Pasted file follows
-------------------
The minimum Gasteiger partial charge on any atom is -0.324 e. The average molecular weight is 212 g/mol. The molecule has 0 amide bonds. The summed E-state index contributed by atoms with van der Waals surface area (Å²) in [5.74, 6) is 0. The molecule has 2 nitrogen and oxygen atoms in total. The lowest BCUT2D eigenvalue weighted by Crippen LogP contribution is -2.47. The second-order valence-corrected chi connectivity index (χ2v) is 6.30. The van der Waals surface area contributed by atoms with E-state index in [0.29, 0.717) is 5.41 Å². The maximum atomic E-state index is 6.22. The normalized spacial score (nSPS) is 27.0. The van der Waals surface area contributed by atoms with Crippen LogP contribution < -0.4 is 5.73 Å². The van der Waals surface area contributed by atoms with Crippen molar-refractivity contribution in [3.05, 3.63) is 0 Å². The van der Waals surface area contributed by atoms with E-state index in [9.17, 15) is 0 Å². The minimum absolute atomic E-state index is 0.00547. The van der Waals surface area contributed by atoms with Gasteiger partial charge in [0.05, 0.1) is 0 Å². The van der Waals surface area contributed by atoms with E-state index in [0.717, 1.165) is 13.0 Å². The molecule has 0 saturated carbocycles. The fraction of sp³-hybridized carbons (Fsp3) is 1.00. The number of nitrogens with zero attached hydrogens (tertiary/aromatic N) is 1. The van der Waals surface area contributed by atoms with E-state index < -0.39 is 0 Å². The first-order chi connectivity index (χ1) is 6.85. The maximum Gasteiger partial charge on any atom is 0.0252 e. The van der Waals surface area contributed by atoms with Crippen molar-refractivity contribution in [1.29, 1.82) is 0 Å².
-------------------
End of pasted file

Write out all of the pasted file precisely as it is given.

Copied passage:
The minimum Gasteiger partial charge on any atom is -0.324 e. The average molecular weight is 212 g/mol. The molecule has 0 amide bonds. The summed E-state index contributed by atoms with van der Waals surface area (Å²) in [5.74, 6) is 0. The molecule has 2 nitrogen and oxygen atoms in total. The lowest BCUT2D eigenvalue weighted by Crippen LogP contribution is -2.47. The second-order valence-corrected chi connectivity index (χ2v) is 6.30. The van der Waals surface area contributed by atoms with E-state index in [0.29, 0.717) is 5.41 Å². The maximum atomic E-state index is 6.22. The normalized spacial score (nSPS) is 27.0. The van der Waals surface area contributed by atoms with Crippen LogP contribution < -0.4 is 5.73 Å². The van der Waals surface area contributed by atoms with Crippen molar-refractivity contribution in [3.05, 3.63) is 0 Å². The van der Waals surface area contributed by atoms with E-state index in [9.17, 15) is 0 Å². The minimum absolute atomic E-state index is 0.00547. The van der Waals surface area contributed by atoms with Gasteiger partial charge in [0.05, 0.1) is 0 Å². The van der Waals surface area contributed by atoms with E-state index in [0.717, 1.165) is 13.0 Å². The molecule has 0 saturated carbocycles. The fraction of sp³-hybridized carbons (Fsp3) is 1.00. The number of nitrogens with zero attached hydrogens (tertiary/aromatic N) is 1. The van der Waals surface area contributed by atoms with E-state index < -0.39 is 0 Å². The first-order chi connectivity index (χ1) is 6.85. The maximum Gasteiger partial charge on any atom is 0.0252 e. The van der Waals surface area contributed by atoms with Crippen molar-refractivity contribution in [1.29, 1.82) is 0 Å².